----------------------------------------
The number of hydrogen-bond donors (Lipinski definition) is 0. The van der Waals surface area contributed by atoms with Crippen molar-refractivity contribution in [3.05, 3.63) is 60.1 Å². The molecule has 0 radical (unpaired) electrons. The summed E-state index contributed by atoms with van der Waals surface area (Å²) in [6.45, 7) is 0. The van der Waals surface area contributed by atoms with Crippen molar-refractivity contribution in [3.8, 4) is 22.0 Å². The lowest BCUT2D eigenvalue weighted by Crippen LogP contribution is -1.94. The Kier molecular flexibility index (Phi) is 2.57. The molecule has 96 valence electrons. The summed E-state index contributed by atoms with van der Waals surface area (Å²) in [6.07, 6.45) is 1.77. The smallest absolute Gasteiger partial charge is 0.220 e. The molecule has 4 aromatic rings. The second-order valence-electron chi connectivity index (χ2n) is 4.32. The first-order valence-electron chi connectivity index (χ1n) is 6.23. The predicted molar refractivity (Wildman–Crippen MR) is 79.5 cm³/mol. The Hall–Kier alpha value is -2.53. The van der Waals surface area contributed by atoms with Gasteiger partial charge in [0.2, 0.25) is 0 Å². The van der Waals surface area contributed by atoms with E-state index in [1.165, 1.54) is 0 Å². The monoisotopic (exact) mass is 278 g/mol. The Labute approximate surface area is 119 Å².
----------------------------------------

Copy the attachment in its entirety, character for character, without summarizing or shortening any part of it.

The number of hydrogen-bond donors (Lipinski definition) is 0. The van der Waals surface area contributed by atoms with Crippen molar-refractivity contribution in [3.05, 3.63) is 60.1 Å². The molecule has 0 radical (unpaired) electrons. The summed E-state index contributed by atoms with van der Waals surface area (Å²) in [6.45, 7) is 0. The van der Waals surface area contributed by atoms with Crippen molar-refractivity contribution in [3.8, 4) is 22.0 Å². The lowest BCUT2D eigenvalue weighted by Crippen LogP contribution is -1.94. The Kier molecular flexibility index (Phi) is 2.57. The molecule has 96 valence electrons. The summed E-state index contributed by atoms with van der Waals surface area (Å²) in [6.07, 6.45) is 1.77. The smallest absolute Gasteiger partial charge is 0.220 e. The molecule has 4 aromatic rings. The second-order valence-electron chi connectivity index (χ2n) is 4.32. The first-order valence-electron chi connectivity index (χ1n) is 6.23. The predicted molar refractivity (Wildman–Crippen MR) is 79.5 cm³/mol. The Hall–Kier alpha value is -2.53. The van der Waals surface area contributed by atoms with Gasteiger partial charge in [0.2, 0.25) is 0 Å². The van der Waals surface area contributed by atoms with E-state index in [1.165, 1.54) is 0 Å². The monoisotopic (exact) mass is 278 g/mol. The Labute approximate surface area is 119 Å².